John Bidwell (1819-1900) was born in Chautaugua County, New York, and was living in Ohio when he decided to seek his fortune in California in 1841. He journeyed west as part of the first emigrant train going overland from Missouri to California, where he found work at Fort Sutter. He sided with governor Micheltorena in the 1844 revolt but aided the Bear Flag rebels in 1846. After serving with Fremont, he returned to Fort Sutter. Among the first to find gold on Feather River, Bidwell used his earnings to secure a grant north of Sacramento in 1849, and he spent the rest of his life as a farmer at “Rancho Chico,” becoming a leader of the State’s agricultural interests. A Democrat and Unionist during the Civil War, Bidwell served in the U.S. House, 1864-66, and was the Prohibition Party’s candidate for governor (1890) and President (1892). Throughout his life in California, he was a friend to Native American tribes.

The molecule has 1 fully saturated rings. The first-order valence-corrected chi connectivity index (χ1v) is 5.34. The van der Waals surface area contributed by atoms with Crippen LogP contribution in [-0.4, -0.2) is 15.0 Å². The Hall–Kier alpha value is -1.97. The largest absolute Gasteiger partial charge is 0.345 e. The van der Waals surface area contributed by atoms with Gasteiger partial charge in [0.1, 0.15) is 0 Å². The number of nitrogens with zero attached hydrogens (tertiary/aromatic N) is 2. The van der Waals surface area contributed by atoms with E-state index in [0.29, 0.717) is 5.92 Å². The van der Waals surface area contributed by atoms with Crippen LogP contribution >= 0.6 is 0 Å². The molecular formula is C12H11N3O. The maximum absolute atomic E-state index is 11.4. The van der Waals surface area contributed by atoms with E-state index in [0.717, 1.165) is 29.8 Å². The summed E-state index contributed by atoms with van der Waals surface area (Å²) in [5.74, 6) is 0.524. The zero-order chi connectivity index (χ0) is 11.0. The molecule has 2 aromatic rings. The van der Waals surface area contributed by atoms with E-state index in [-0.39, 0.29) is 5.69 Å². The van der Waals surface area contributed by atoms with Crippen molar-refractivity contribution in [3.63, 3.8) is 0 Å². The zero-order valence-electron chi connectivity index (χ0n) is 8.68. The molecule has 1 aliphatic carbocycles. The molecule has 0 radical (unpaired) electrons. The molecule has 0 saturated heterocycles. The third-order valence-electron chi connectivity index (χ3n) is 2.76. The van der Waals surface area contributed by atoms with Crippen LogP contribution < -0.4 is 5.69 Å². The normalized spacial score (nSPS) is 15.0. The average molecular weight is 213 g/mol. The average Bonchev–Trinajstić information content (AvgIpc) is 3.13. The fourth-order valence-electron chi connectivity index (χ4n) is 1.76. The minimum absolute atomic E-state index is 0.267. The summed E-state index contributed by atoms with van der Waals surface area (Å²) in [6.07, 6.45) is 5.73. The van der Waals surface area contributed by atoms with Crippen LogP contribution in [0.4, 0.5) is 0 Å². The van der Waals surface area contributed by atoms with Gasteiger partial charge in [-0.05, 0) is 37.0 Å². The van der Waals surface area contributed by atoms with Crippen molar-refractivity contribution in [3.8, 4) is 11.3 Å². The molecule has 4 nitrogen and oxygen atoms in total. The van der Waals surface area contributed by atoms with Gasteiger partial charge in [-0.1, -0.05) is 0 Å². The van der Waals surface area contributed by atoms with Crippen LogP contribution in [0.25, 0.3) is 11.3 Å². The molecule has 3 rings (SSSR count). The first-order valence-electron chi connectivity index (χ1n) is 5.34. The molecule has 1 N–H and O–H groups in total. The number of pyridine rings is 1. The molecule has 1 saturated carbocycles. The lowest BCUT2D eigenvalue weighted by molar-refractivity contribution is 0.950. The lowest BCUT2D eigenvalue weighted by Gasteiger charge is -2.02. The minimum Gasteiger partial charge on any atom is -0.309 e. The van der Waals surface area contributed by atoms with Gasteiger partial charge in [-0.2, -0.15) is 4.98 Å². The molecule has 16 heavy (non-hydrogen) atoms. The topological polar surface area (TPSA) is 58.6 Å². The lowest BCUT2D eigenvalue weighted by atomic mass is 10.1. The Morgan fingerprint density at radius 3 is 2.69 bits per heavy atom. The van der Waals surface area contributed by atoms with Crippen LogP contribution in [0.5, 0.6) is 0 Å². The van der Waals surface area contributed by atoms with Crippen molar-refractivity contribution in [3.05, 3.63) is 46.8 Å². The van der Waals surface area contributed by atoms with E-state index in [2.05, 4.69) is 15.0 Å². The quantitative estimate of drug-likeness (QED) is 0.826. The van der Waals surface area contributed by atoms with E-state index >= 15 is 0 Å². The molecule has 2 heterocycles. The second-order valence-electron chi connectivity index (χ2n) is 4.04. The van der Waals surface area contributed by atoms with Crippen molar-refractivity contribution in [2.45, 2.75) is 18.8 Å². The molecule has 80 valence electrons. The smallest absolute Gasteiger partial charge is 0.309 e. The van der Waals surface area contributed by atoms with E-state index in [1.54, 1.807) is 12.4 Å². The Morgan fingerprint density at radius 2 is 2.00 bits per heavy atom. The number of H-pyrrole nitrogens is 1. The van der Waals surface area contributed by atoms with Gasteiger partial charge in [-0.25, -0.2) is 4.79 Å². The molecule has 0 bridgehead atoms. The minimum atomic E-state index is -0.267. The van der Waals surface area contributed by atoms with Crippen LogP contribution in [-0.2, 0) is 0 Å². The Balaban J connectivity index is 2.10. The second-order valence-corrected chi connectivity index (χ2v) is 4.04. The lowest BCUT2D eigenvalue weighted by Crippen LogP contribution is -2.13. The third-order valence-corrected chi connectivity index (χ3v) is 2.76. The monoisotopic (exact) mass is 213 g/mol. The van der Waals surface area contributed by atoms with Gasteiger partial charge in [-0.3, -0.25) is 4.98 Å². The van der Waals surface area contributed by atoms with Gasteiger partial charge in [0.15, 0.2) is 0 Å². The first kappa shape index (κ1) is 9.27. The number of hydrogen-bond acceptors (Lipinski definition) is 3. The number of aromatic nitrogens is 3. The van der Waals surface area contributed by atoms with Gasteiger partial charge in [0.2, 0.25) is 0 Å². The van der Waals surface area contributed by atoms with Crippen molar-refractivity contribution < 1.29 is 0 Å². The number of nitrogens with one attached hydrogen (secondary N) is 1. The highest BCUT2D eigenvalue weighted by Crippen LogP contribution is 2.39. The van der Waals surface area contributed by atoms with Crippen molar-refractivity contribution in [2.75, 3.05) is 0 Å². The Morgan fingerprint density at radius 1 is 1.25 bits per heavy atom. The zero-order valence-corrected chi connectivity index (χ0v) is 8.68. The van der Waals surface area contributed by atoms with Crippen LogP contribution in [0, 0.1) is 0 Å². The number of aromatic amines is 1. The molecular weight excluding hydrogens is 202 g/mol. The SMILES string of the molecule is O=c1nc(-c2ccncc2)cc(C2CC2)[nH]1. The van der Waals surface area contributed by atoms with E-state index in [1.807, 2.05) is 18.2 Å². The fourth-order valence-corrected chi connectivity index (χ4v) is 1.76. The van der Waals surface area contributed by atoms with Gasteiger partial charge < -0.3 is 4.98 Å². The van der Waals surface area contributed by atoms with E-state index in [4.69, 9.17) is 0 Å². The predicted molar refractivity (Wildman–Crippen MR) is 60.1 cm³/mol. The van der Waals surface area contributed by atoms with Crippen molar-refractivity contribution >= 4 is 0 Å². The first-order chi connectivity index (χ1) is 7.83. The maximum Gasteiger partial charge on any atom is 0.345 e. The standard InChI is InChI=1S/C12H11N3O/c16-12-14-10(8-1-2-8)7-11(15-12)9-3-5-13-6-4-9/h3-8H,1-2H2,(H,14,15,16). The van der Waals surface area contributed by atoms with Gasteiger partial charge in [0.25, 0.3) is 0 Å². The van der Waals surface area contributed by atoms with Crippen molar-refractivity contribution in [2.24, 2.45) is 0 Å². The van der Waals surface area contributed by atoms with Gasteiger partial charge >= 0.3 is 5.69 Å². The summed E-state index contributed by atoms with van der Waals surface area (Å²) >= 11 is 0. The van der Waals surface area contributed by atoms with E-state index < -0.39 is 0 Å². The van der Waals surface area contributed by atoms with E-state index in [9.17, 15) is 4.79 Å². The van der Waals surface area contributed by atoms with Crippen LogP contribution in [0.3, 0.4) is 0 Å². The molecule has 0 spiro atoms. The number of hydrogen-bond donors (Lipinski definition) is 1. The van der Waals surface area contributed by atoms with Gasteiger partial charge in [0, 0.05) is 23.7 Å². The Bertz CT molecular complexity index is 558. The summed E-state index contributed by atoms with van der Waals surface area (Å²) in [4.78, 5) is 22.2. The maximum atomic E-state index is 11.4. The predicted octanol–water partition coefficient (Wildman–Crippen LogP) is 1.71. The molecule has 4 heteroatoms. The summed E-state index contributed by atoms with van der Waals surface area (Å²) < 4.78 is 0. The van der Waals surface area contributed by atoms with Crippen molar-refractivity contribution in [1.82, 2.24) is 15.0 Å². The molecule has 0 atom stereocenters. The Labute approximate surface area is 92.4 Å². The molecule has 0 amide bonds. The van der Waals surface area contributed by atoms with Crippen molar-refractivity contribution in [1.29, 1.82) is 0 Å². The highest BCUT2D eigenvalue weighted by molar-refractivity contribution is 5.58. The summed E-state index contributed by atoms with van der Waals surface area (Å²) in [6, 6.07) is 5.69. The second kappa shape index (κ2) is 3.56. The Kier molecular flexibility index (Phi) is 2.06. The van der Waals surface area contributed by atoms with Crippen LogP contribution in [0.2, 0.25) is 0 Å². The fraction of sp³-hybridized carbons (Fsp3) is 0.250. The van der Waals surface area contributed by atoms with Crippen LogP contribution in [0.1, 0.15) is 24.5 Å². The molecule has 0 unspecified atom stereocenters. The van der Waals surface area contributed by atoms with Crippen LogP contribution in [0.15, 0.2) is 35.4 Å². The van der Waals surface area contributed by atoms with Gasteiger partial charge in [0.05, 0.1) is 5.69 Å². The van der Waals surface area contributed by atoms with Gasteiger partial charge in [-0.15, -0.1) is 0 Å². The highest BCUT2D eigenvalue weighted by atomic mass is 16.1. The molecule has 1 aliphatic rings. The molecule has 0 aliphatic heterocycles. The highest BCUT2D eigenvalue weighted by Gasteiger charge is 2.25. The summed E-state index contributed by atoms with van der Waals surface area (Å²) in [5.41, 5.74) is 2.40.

- John Bidwell history
This account was adapted from John Bidwell’s own writing in the publication Echoes of the past about California.
- Historical Background of the Bidwell-Bartleson Party
Prior to the year 1841, only a few emigrants had made the westward journey overland to Oregon and California. The formation of the Western Emigration Society in 1841, however, permanently changed this situation.
- Pictoral Bidwell-Bartleson Trail Guide
A trail guide by Roy D. Tea for the Bidwell-Bartleson Party from Soda Springs to Silver Zone pass.
- Text-only Bidwell-Bartleson Trail Guide
A trail guide by Roy D. Tea for the Bidwell-Bartleson Party from Soda Springs to Silver Zone pass. This is a text only version for the Pictorial Bidwell-Bartleson Trail Guide, but made for easy printing.